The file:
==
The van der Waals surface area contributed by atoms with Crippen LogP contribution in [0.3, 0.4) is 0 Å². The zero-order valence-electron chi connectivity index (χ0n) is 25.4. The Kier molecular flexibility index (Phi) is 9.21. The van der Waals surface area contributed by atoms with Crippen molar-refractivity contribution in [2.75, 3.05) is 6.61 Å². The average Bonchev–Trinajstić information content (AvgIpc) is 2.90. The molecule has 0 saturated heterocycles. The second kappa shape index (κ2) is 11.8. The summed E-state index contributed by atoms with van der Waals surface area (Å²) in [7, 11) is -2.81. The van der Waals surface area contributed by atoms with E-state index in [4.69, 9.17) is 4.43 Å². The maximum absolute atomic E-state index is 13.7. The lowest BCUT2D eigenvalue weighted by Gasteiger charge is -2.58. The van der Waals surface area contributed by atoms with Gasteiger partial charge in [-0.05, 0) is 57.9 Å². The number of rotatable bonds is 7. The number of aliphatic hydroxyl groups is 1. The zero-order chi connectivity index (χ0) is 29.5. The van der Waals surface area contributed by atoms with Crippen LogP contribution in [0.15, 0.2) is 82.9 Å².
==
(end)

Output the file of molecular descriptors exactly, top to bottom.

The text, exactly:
The van der Waals surface area contributed by atoms with Crippen LogP contribution in [0.3, 0.4) is 0 Å². The zero-order valence-electron chi connectivity index (χ0n) is 25.4. The Kier molecular flexibility index (Phi) is 9.21. The van der Waals surface area contributed by atoms with Crippen molar-refractivity contribution in [2.75, 3.05) is 6.61 Å². The average Bonchev–Trinajstić information content (AvgIpc) is 2.90. The molecule has 0 saturated heterocycles. The second kappa shape index (κ2) is 11.8. The summed E-state index contributed by atoms with van der Waals surface area (Å²) in [7, 11) is -2.81. The van der Waals surface area contributed by atoms with E-state index in [4.69, 9.17) is 4.43 Å². The maximum absolute atomic E-state index is 13.7. The lowest BCUT2D eigenvalue weighted by Gasteiger charge is -2.58. The van der Waals surface area contributed by atoms with Gasteiger partial charge in [-0.05, 0) is 57.9 Å². The number of rotatable bonds is 7. The number of aliphatic hydroxyl groups is 1. The zero-order chi connectivity index (χ0) is 29.5. The van der Waals surface area contributed by atoms with Crippen LogP contribution in [0.15, 0.2) is 82.9 Å².